Tuesday, December 05, 2006

The Devil and the Disappearing Sea

The sad thing is, there really is a bit of Borat in real life in the post-Soviet "stans" (including Kazakhstan, Uzbekistan, Tajikistan, Turkmenistan, Kyrgyzstan, or the proud "Autonomous Republic of Karakalpakstan"). For proof, take a look at two recent books of reportage on Central Asia which both feature the same central incident, the Aral Sea catastrophe. Rob Ferguson is a Canadian writer from Toronto who released The Devil and the Disappearing Sea: A True Story about the Aral Sea Catastrophe in 2003. Tom Bissell, an American writer from Michigan, published Chasing the Sea: Lost Among the Ghosts of Empire in Central Asia in 2003.

In 1960 the Aral Sea, which sits between Kazakhstan and Uzbekistan, was the world's 4th largest inland body of water, bigger than Lake Huron. By 2002 it had shrunk to 20% of its size and experts say it will completely disappear by 2020. "The quiet Chernobyl" is indeed a tragic environmental event, but both books are pretty hilarious at times in telling the depressing story. When presented with the tortuous details of corruption, bureaucracy and crime, what can one do but laugh?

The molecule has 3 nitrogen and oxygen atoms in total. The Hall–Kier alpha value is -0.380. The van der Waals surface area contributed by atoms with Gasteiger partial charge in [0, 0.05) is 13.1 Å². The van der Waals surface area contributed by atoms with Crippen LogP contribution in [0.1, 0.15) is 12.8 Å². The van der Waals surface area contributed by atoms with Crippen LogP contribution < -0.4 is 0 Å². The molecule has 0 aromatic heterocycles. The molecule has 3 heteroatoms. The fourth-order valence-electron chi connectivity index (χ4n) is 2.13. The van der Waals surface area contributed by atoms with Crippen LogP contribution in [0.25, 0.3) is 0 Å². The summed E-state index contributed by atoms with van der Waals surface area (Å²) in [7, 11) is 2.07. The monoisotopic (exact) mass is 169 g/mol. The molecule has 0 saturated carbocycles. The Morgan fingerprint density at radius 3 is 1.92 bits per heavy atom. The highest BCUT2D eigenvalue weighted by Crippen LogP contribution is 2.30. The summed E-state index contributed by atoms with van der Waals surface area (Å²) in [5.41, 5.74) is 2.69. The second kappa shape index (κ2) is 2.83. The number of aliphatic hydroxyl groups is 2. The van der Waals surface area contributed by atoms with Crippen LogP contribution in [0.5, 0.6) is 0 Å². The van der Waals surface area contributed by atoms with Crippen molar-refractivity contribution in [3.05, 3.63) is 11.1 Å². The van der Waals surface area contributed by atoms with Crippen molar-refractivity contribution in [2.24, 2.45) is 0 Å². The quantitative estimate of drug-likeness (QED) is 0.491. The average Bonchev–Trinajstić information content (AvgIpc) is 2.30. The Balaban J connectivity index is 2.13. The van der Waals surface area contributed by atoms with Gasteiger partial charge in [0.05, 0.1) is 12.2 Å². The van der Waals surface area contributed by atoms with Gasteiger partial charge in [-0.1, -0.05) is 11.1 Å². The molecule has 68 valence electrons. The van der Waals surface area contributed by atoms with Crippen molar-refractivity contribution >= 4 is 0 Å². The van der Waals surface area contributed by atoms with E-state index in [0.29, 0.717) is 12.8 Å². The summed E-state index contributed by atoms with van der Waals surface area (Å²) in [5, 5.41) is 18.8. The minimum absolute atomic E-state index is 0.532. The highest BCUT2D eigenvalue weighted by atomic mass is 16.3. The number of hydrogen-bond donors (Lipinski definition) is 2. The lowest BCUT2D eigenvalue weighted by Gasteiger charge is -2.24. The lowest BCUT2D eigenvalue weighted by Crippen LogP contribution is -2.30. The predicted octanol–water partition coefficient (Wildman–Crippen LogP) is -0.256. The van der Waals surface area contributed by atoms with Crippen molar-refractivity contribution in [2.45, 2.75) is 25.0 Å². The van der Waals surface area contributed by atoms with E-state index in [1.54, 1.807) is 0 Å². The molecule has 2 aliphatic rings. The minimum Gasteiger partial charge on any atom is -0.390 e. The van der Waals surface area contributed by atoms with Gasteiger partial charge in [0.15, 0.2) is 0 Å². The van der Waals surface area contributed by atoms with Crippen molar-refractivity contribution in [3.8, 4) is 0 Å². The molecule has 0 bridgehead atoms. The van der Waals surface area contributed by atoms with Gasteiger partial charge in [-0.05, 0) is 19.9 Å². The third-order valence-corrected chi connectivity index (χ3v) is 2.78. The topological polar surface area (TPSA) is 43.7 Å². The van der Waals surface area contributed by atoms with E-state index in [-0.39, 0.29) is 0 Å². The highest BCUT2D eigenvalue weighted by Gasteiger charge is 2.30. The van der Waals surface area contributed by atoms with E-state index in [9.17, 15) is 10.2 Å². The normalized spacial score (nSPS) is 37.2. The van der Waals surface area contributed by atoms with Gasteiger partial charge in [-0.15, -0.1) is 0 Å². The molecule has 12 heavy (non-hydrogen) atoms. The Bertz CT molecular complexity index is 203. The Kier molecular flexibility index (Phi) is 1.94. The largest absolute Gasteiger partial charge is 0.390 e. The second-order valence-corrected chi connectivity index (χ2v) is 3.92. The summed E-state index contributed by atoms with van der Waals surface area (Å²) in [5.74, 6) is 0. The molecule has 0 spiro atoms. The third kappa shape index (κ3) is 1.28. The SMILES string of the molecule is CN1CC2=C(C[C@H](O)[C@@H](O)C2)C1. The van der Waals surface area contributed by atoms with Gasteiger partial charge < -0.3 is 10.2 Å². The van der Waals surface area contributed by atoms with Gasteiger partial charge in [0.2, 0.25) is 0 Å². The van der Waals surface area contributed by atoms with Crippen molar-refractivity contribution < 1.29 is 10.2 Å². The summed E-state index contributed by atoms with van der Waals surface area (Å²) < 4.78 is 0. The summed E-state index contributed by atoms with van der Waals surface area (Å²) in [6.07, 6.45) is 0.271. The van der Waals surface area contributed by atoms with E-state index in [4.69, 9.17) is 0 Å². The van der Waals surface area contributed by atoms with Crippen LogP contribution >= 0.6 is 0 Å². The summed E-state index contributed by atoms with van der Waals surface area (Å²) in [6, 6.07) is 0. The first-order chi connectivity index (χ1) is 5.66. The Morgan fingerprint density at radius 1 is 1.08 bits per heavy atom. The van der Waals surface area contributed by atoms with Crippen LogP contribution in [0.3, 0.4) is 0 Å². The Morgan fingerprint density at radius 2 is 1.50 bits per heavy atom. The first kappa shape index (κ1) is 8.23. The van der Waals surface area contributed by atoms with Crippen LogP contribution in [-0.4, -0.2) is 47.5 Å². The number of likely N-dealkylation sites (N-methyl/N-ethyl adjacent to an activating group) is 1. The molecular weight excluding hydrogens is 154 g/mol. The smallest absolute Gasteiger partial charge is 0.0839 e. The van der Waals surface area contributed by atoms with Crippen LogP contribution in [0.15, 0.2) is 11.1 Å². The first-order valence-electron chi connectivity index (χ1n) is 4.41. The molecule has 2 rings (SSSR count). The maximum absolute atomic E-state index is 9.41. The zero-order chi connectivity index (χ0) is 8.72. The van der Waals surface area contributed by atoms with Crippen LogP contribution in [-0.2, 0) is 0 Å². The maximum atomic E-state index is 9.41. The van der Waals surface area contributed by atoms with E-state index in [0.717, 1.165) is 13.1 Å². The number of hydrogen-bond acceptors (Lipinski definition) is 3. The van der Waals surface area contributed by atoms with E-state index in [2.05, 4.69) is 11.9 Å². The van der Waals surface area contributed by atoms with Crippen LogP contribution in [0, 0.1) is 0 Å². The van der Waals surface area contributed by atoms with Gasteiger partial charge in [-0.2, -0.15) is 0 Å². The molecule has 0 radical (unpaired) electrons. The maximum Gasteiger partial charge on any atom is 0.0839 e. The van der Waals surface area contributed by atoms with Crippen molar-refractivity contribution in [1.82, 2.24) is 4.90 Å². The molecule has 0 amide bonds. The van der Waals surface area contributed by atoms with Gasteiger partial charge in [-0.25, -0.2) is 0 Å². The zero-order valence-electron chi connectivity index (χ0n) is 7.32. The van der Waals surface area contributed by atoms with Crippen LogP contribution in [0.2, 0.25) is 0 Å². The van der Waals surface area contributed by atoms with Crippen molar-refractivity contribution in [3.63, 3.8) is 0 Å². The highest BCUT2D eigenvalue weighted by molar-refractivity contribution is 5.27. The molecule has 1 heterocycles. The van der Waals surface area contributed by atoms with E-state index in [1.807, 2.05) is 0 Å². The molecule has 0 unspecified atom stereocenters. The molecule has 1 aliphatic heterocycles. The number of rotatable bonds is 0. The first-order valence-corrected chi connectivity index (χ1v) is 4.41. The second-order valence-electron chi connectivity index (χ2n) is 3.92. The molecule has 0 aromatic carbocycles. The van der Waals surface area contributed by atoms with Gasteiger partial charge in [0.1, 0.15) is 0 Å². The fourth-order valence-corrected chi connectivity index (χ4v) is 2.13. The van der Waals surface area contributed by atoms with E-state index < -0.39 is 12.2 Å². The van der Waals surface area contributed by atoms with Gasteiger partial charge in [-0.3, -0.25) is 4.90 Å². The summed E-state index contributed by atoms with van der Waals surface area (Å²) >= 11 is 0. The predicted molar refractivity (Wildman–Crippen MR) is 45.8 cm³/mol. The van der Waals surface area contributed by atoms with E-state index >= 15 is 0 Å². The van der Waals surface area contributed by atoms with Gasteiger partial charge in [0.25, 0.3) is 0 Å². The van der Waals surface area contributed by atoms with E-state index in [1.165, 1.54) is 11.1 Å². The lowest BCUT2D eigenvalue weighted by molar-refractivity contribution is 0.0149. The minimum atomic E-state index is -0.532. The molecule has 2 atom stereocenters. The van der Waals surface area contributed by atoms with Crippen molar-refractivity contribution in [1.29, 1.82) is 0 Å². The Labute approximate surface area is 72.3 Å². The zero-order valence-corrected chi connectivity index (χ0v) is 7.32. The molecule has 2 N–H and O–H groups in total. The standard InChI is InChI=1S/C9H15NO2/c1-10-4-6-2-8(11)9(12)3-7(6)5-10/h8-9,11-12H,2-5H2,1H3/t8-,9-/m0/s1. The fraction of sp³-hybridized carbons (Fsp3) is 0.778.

Ferguson arrived in Uzbekistan in 2000 to work on a project aimed at saving the Aral Sea. His book is more narrowly focused on the tragicomic tale of what befell him and the project. Bissel first visited the area in 1996 as a US Peace Corps worker before returning in 2001 to research the story for a magazine. His book is longer, describing the history of the area as well as his travels around Central Asia with his Uzbek pal, Rustam.

Jonathan Franzen, of The Corrections fame, provided a nice blurb for Bissel:
If you don't think you want to read a book about Uzbekistan, think again. Line by line, Chasing the Sea is as smart and funny and entertaining a travel book as you'll find anywhere; and behind the lines are real passion and a wholly justified outrage over one of the world's great political and environmental catastrophes. Tom Bissell is a terrifically sympathetic young writer. Give yourself a treat and read him.
Good Reports, the Canadian book website, discusses Ferguson's book here.


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